Maybe you are an international company with a successful brand that sold a master franchise or area representative right in California without knowing the robust state franchise registration laws. Maybe you are an up-and-coming pizza joint operating in Los Angeles that decide to sell a business associate the right to operate a location under you brand with your recipes in exchange for a fee without considering if it was a “franchise.”
You did not mean to violate the California Franchise Investment Act but it turns out you did. What can you do? Is there any way to “fix” your violation? The answer is yes. Although, California has a very robust and stringent state registration and disclosure process, it also provides a fair remedy for curing these non-compliance issues. The state wants to encourage self-reporting and rewards a franchisor’s attempt to do so by offering a process to bring finality to an illegal sale.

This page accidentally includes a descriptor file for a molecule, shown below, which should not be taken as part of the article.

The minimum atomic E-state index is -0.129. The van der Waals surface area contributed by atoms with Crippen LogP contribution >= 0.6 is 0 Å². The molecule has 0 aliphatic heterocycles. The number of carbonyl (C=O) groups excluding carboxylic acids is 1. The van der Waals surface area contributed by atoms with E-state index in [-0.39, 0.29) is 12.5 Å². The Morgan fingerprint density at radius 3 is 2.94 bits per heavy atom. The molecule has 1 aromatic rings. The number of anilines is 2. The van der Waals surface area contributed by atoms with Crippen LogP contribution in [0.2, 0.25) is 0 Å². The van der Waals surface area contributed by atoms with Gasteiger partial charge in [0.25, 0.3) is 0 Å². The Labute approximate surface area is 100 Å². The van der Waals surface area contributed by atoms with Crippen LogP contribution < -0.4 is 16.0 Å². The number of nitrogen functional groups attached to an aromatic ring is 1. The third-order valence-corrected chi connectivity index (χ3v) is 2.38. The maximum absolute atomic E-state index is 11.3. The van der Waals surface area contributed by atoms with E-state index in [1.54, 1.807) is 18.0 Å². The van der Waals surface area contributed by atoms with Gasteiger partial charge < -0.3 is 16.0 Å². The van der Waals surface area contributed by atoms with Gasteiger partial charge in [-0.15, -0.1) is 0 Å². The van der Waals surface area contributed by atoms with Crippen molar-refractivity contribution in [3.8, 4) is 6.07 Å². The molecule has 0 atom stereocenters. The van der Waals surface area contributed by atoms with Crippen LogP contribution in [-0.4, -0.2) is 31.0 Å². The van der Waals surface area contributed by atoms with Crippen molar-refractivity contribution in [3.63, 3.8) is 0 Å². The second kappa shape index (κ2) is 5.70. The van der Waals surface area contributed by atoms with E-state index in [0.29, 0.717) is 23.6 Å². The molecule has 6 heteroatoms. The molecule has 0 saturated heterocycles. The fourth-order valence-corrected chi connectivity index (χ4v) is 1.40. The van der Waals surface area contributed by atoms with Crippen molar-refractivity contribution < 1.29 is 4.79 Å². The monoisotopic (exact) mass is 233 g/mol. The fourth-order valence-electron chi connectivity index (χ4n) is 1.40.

If you or your franchise system client sold a franchise in California without pre-registering with the California Department of Business Oversight, then you will need to prepare a Notice of Violation. Instructions on preparing a compliant Notice of Violation can be found here. This is a separate application than the general application for registering the franchise offering. Once approved, you will submit the Notice of Violation to the franchisee. The Notice of Violation will describe to the franchisee the nature of the violation and the franchisee’s rights under the law. However, delivery of the Notice of Violation will also start a 90 day statute of limitations clock running shortening the statute of limitation of 4 years from the illegal act or 1 year from when the franchisee discovers the violation.
In most cases, this is a much better option for a franchise system rather than waiting to see if a franchisee becomes disgruntled and reports the system to the California regulators.